As flexibility is a subset of overall mobility, it is important to focus on mobility development in its entirety. Flexibility, in particular, speaks to the ability to stretch your muscles and can be developed through yoga and stretching exercises. However, flexibility techniques such as those found in yoga cannot be used to release the tension and knots that cause bad posture and mobility; this is why it is important to look at the bigger picture.

How Does Flexibility & Mobility Affect Training?

Both flexibility and mobility can help you achieve your training goals. One of the biggest mistakes people make while training is deprioritizing the mobility component of their plan. Mobility training is integral to regeneration. In the ring, the overall impact on your range of motion can mean the difference between winning and losing. Having the extra mobility or flexibility in your wrists, shoulders, and hips means you can seamlessly duck and roll without the added joint or muscle pain.

Why do Boxers Need Flexibility & Mobility?

Boxers benefit from mobility training by being able to perform exercises and moves with little or no joint or muscle pain. Systems such as the FMS (Functional Movement System), developed by Gray Cook, assess your mobility and movement patterns. Functional movement screening can help determine where problems lie. From there, the following activities can be integrated into training to improve mobility and functional movement:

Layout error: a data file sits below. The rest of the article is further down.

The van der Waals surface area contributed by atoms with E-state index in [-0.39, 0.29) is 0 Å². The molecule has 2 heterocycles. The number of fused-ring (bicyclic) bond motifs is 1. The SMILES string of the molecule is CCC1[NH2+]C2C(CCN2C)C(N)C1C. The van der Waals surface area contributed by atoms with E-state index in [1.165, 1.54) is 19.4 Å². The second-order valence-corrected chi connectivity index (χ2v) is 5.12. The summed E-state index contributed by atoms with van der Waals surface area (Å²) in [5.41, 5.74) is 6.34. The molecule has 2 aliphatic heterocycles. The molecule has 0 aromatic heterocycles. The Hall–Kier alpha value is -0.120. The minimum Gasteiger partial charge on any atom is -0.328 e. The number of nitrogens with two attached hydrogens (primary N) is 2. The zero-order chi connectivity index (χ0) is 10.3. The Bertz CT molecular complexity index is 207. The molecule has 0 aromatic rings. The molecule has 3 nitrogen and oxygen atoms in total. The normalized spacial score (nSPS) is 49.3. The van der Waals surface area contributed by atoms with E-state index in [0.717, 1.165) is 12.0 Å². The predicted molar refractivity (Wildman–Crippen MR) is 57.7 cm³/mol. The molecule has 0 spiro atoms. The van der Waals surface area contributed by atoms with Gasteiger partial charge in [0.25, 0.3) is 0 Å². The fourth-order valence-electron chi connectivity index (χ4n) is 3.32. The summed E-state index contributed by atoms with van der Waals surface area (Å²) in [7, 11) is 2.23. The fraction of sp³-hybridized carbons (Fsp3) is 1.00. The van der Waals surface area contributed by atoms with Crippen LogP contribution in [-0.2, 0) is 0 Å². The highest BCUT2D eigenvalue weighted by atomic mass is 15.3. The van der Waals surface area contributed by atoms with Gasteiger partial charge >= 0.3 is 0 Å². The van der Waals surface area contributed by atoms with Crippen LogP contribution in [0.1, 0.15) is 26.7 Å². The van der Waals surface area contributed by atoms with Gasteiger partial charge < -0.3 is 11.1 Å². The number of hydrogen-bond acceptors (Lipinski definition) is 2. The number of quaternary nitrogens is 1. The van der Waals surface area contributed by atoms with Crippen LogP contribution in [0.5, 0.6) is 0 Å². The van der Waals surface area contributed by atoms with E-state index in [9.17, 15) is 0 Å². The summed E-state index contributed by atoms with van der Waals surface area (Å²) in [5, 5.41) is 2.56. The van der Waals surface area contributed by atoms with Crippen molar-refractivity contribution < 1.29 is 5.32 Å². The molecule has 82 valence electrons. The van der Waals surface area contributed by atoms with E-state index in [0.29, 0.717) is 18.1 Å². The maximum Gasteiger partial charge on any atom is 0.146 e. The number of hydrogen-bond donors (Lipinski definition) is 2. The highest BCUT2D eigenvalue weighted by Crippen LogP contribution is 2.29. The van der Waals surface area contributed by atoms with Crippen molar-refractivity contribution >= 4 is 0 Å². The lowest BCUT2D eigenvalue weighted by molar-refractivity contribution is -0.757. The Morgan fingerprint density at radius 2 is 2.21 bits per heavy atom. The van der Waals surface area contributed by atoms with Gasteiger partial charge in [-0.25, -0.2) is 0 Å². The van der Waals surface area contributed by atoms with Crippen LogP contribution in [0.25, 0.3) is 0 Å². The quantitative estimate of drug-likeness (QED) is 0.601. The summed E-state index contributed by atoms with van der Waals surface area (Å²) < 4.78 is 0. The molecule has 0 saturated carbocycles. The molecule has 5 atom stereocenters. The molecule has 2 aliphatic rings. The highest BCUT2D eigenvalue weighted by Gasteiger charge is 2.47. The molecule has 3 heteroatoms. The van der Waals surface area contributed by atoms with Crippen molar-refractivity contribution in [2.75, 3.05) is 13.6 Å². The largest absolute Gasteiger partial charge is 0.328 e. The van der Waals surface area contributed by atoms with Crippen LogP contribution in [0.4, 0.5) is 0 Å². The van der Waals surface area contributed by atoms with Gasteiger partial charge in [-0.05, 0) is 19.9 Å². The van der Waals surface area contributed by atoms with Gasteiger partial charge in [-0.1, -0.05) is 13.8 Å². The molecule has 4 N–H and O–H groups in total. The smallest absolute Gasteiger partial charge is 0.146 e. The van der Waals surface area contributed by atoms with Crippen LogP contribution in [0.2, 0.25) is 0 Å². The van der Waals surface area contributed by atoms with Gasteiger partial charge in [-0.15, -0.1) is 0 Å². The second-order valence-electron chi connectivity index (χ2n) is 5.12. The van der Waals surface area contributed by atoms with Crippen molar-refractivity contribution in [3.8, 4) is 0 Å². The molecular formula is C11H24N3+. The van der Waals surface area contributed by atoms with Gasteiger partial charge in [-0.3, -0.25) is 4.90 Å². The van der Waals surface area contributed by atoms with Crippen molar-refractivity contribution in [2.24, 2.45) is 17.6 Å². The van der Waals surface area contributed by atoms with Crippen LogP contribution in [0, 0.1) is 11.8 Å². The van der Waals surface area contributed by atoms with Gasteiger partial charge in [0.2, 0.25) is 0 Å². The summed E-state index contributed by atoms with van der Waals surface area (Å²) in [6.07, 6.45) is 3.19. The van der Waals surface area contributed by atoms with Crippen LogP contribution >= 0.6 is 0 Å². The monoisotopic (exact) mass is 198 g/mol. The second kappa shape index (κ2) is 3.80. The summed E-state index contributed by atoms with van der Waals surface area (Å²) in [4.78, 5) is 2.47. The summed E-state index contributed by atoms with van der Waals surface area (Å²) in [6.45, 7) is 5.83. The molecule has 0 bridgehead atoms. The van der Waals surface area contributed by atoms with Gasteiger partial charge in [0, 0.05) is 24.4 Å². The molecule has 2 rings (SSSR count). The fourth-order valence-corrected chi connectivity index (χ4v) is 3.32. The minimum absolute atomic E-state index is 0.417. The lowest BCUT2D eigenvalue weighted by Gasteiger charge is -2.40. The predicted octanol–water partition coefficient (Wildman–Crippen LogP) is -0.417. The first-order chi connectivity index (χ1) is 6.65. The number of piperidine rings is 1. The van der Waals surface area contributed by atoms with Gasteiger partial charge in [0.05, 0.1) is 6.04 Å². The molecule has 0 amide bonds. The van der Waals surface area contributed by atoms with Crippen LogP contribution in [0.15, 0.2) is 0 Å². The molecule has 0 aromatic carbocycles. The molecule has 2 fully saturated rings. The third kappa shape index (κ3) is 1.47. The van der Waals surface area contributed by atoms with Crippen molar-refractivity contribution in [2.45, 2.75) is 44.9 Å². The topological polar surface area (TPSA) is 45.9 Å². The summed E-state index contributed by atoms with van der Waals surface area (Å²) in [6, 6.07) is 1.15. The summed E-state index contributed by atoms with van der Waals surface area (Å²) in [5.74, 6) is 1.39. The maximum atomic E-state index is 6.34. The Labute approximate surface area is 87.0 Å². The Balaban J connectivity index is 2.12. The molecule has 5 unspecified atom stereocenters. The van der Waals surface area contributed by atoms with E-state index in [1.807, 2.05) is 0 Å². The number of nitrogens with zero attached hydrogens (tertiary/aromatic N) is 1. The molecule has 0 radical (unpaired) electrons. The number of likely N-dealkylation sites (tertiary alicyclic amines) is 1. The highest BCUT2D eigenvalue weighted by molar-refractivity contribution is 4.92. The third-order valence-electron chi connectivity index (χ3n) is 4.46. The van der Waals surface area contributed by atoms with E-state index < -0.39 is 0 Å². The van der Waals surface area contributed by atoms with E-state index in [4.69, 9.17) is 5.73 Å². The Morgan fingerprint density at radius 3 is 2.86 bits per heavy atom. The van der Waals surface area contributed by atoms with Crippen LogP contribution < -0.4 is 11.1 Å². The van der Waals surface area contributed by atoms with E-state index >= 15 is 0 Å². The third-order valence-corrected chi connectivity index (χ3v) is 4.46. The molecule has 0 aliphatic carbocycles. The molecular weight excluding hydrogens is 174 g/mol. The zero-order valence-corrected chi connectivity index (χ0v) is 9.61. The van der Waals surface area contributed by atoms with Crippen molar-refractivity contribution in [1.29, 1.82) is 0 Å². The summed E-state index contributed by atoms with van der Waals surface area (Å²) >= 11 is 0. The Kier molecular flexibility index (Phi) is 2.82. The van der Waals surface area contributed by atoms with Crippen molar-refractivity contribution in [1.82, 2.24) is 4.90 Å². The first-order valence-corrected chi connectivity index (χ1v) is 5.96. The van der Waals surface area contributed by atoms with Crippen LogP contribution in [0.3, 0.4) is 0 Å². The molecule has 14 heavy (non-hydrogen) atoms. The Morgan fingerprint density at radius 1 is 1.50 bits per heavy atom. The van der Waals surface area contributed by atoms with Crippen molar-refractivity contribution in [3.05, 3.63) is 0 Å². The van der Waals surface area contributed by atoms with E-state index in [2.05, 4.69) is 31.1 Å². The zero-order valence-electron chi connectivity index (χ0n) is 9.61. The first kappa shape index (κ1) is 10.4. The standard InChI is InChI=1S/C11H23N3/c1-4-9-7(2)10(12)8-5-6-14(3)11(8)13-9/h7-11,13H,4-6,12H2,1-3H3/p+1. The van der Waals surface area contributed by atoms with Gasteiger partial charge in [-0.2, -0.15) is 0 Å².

• Hip Mobility Drill – stand with palms firmly on a wall at shoulder height with your feet pointing forward. Swing your right leg back in forth like a pendulum. Switch legs and continue for ten reps on each leg.
  • Ankle Mobility – ensure you are in the plank position with your hands and feet firmly placed on the ground. Cross one leg over the other and let your foot that’s still on the ground to take all the weight. Gently rock forward and backward from your feel to your toes and back.
  • Wrist Flex – wrap your fingers together and move your wrists around in every position that’s comfortable. When finding a direction that may be a bit tender, hold that position for a few more seconds to stretch it out.